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How Longreach, 600km from the ocean, became state's newest cruise hub

Statewide

It’s not the place you typically think of when the subject turns to cruising – but the western Queensland centre of Longreach is set to become the state’s latest cruising hub for 28,000 travellers setting sail on a century-old paddle-steamer.

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After an arduous, logistically challenging 1750km road journey from Echuca to Longreach, the 25-metre, 100 tonne Pride of the Murray has undergone a major refurbishment to get ready for its “second life” on the Thompson River.

The project has been funded by grazier, outback ambassador and co-founder of Outback Pioneers, Richard Kinnon, whose  “fleet” will welcome aboard the equivalent of 14 P&O cruise ships full of passengers this year alone.

“If you’d said to me a year ago that dusty, old Longreach would become a cruising hub in Australia, I would have laughed, but after all the coverage and people seeing her on the way up from Echuca we’ve been overwhelmed with bookings,” Kinnon said.

“It feels as though everyone who saw her on the road wants to come up to see how she looks back in the water after some restoration work.

“The response has been record-breaking. We’ve taken bookings this week for two years out!”

The Pride of the Murray ‘Lido’ deck might not have a spa like bigger cruise ships, but she makes up for that in stories and history, sunset and river views.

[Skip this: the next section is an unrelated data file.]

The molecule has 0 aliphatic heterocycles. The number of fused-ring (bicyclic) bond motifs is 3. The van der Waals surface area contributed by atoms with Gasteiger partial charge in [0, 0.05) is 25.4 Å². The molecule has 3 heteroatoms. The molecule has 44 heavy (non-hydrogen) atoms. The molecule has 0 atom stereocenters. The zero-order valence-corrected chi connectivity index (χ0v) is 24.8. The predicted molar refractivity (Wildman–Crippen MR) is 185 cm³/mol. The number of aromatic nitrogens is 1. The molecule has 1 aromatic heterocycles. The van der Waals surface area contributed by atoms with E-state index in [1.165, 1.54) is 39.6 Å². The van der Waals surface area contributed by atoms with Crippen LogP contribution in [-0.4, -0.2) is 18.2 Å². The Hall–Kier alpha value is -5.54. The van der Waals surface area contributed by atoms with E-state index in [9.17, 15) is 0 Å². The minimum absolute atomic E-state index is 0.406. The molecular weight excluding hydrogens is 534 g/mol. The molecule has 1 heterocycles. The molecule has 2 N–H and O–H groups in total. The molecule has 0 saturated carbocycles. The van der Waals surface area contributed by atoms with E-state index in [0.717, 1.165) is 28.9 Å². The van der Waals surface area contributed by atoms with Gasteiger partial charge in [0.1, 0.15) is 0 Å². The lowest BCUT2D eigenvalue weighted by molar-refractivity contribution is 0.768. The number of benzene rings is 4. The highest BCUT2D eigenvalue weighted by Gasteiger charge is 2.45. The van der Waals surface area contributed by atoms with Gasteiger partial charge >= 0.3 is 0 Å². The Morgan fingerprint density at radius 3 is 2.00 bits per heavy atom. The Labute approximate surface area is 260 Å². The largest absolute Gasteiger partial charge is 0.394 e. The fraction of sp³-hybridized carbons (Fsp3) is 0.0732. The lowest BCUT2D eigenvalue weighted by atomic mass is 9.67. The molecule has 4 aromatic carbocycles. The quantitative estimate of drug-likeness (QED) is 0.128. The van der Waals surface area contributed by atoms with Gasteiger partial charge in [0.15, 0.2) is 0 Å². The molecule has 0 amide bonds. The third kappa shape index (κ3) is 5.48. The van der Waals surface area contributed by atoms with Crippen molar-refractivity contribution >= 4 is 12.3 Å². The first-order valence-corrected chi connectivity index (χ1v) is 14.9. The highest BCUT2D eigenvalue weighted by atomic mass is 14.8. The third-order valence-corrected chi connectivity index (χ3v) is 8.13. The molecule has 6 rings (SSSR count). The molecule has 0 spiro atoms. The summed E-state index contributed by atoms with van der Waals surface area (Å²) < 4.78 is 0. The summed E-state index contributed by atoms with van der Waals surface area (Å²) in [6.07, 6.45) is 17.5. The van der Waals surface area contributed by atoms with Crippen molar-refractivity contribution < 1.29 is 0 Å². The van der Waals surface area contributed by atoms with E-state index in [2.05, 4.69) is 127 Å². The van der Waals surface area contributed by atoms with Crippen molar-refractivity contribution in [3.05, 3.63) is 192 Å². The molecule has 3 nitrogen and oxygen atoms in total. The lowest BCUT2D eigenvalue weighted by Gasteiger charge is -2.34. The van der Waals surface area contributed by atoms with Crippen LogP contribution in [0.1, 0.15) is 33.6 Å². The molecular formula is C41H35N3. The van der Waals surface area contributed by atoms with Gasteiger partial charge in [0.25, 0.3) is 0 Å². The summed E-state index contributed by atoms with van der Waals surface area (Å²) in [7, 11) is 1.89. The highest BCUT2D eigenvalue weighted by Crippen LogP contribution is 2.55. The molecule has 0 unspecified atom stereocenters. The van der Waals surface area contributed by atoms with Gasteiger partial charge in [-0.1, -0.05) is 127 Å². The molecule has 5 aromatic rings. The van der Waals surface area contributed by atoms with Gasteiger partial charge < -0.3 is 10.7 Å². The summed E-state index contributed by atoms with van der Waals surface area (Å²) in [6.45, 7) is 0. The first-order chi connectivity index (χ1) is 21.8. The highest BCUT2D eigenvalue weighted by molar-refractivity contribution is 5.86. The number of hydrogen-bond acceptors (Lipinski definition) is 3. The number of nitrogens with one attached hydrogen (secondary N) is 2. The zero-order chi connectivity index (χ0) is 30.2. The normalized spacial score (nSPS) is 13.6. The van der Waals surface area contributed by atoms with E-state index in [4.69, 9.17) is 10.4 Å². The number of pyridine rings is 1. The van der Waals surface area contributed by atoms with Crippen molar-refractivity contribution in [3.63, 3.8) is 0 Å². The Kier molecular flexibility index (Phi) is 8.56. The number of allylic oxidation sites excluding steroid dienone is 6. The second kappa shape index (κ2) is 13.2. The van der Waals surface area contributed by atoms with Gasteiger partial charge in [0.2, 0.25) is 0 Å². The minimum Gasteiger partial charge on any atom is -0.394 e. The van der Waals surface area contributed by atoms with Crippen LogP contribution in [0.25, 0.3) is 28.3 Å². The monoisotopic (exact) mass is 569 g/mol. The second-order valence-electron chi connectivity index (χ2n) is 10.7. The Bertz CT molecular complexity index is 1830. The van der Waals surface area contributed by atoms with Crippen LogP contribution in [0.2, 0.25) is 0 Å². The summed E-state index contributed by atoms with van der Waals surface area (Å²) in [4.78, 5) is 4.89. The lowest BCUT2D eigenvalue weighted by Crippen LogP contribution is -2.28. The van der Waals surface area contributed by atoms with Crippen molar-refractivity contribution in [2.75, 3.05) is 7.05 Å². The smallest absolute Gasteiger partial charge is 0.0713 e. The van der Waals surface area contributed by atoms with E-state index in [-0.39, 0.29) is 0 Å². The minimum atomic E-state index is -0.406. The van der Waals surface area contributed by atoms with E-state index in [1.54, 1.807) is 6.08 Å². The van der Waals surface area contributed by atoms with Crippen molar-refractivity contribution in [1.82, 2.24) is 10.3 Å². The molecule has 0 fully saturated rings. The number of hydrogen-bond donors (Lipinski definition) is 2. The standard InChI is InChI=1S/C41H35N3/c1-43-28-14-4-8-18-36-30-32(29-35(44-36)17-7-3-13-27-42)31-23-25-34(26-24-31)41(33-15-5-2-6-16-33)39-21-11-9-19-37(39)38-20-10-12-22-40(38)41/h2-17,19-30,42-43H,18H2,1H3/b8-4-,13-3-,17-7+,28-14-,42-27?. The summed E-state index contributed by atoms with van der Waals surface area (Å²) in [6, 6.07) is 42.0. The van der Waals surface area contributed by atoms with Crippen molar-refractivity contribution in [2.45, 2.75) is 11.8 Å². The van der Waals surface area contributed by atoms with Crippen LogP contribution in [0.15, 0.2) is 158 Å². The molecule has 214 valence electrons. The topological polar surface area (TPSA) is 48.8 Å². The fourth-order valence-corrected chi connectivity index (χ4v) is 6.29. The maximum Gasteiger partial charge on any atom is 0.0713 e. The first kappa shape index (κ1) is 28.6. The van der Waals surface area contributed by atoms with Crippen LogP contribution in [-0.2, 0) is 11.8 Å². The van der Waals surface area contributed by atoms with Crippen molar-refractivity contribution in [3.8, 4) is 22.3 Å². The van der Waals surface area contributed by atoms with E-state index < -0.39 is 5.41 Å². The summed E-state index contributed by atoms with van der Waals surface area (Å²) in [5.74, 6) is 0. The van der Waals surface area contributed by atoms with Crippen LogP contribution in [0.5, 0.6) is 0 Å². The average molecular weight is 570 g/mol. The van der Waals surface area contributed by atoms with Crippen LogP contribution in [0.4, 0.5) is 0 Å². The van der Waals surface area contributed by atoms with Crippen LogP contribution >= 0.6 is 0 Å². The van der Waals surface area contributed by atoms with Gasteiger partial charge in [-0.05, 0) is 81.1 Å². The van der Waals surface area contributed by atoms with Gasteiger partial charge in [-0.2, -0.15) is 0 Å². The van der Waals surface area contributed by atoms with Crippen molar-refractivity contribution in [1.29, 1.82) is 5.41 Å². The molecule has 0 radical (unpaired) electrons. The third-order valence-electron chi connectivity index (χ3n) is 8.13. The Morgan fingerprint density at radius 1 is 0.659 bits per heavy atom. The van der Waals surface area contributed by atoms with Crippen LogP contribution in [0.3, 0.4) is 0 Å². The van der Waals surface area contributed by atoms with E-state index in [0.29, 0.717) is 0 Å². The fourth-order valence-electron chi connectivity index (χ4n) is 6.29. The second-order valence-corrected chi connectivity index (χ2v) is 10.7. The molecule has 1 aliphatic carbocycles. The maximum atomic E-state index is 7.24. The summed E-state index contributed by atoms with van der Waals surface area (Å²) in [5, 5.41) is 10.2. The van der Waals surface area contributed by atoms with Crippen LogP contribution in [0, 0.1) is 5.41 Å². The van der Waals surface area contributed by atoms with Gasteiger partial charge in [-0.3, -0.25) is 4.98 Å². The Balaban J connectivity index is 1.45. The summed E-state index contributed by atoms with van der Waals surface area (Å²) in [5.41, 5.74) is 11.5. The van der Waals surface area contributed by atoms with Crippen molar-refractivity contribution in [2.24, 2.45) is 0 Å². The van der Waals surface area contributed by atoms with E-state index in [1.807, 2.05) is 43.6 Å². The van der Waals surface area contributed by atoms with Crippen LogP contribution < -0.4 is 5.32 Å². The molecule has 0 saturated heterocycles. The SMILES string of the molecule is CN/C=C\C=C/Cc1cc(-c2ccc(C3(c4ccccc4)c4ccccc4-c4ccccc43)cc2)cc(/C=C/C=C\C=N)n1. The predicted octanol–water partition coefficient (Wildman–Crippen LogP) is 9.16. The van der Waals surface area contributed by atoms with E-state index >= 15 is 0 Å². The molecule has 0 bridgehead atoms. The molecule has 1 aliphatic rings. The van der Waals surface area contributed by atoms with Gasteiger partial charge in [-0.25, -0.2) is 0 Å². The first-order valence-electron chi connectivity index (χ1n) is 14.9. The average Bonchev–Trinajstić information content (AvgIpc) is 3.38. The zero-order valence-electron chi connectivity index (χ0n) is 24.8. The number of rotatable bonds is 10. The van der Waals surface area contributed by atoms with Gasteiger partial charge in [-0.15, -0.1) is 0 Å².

“With every cruise we throw in a memorable sunset, a million stars, Australian wildlife, bush poetry, the swaying Coolabah trees, a stockman’s dinner and loads of laughs.”

Preparing the Pride of the Murray for its first cruise this weekend has involved the efforts of nearly 30 boat specialists in Longreach working on the vessel.

The team painstakingly re-corked and tarred the giant hull by hand using a 2000-year-old boat technique still used today.

“The Pride of the Murray now looks as good as the day she was first launched,” Kinnon said. “She has undergone full safety checks; the paint has been touched up and she’s had a clean and polish throughout.

“The team has worked from dawn to dusk and in ten days it ensured the Pride of the Murray was ship-shape to welcome her first passengers aboard.”

Longreach Mayor, Tony Rayner said the Pride of the Murray’s journey to the region had ignited everyone’s interest with many wanting to hop on board.

“I think the whole town has bought a ticket to welcome the Pride of the Murray,” he said. “I have to admit, when Richard first floated his dream of bringing it Longreach, I thought he was mad.

“To give some perspective – Richard managed to move a 26 metre long, nearly 9 metre wide, 106 wheel trailer, truck and an antique, 100-year-old timber boat from the tip of England to the top of Scotland and almost back again.”

Councillor Rayner said many businesses in Longreach had already reported an upswing in bookings since the Pride of the Murray left Echuca.

“In western Queensland, attracting more tourists is akin to good rain, it makes things grow, and the Pride of the Murray will attract potentially an extra 100 guests per day over the course of a season. This means, over the next five years, it will generate jobs and potentially inject an estimated extra $82 million into the region.”

He said it was another significant addition to Longreach’s impressive collection of Australia’s outback pioneering historical artefacts.
“Funding to preserve and protect beautiful, historical boats like this is not viable apart from in a tourism setting. It is the only industry that can lawfully keep these old boats working to fund their conservation,” he said. “Now, thanks to the support of outback Queensland travellers, the Pride of the Murray will go on for another century.”

 

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